The Suns Of Perdition - Chapter II: Render Unto Eden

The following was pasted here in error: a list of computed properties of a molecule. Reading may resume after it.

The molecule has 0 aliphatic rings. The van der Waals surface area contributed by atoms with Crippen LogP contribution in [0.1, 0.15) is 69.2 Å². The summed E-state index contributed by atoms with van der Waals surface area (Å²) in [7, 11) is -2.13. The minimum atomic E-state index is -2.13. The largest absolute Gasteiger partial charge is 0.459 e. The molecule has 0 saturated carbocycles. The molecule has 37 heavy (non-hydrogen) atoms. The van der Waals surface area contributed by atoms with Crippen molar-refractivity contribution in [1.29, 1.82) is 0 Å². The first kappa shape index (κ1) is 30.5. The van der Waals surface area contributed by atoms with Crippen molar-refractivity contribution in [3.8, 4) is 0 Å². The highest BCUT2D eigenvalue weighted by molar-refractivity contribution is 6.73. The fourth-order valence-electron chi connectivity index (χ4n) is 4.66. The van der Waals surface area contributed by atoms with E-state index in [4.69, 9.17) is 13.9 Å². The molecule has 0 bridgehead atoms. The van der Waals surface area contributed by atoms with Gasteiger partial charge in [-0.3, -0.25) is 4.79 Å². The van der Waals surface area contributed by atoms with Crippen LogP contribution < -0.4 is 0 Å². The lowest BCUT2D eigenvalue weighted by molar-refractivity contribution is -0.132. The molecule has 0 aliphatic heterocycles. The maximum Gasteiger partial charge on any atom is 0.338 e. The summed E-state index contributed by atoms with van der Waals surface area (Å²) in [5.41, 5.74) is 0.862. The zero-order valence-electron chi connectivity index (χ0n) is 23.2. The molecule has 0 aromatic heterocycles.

In 2019, the Canadian PANZERFAUST started something that took many exposed by surprise. “The Suns Of Perdition – Chapter I: War, Horrid War” was the first chapter of their pronounced tetralogy. Just after one year, now they are back with the second part in this saga. And it seems they continue exactly where they left off a year ago. As the second chapter can be described as the melting pot of more diverse sounds and ample reflection over what happened earlier. Consequently, there is now 44 minutes devoted to five songs in Chapter II, whereas Chapter I has a short playing time of only 31 minutes. Before the recorded tracks turn into riffs and blasts flowing from the loudspeakers, the preliminary greetings delivered by the album cover, which features a realistic lithography of the German graphic artist Käthe Kollwitz from her series ‘Peasant Wars’, dating back to 1899. It was absolutely worthy to get acquainted with the artist’s work, which is full of dark motifs, and surely can decorate more than one Black Metal album. The story starts with an ominous intro and quickly turns into the controlled chaos. Nevertheless, this opener, ‘The Promethean Fire’, is over ten minutes long and completely in mid-tempo. In the same way, ‘The Faustian Pact’ starts off quite leisurely, and developed with interesting drum patterns in the middle part, to an extent almost close to the opener. However, on ‘Areopagitica’, the shortest in length, tempos got higher and movements became more vicious. And, as the title indicate, it reflects the essence of John Milton’s protest against censorship. ‘The Snare Of The Fowler’, breached with a spoken intro about the loathsome world state, then erupts by dark and disturbing riffs, wild and brutal passages and demonic singing. Astonishingly, in terms of percussion, Alexander Kartashov, is just as creative as Darkside (MGLA) and puts his stamp on the material. The final track ‘Pascal’s Wager’ starts with a long, atmospheric introduction including a historical sample by Richard Dawkins (author of God Delusion), which later sophisticatedly transitioned with a MGLA styled breakdown, then closed with an outro that almost felt like reflection with sorrow. Even though PANZERFAUST has different notion of crafting, but no doubt, the masked Polish Black Metallers now influencing the sounds and skills of too many modern era acts. So, in retrospect, as with the first chapter, modern Black Metal is offered here, which contains parallels to the modern sounds from Iceland, France and Poland. And, similar to the trend, in this Chapter II, it’s noticeable that, with progression all songs have become longer in average, but musically everything remains the same. Atmospheric, melodic, technically refined, but always transforming with a lot of variation which heavily aided by the drum work based on cymbals and rolls that is high in the mix. Undeniably creative formulae. But, the highly polished and precise production that applied to express this, may feel fascinating at first, but eventually turns generic and not memorable. The substantial number of followers of this particular form of Black Metal would surely rejoice Chapter II, however, would not allure minimalist others. Explore more about the band and label here: www.facebook.com/panzerfaust.bm.official, www.eisenton.de.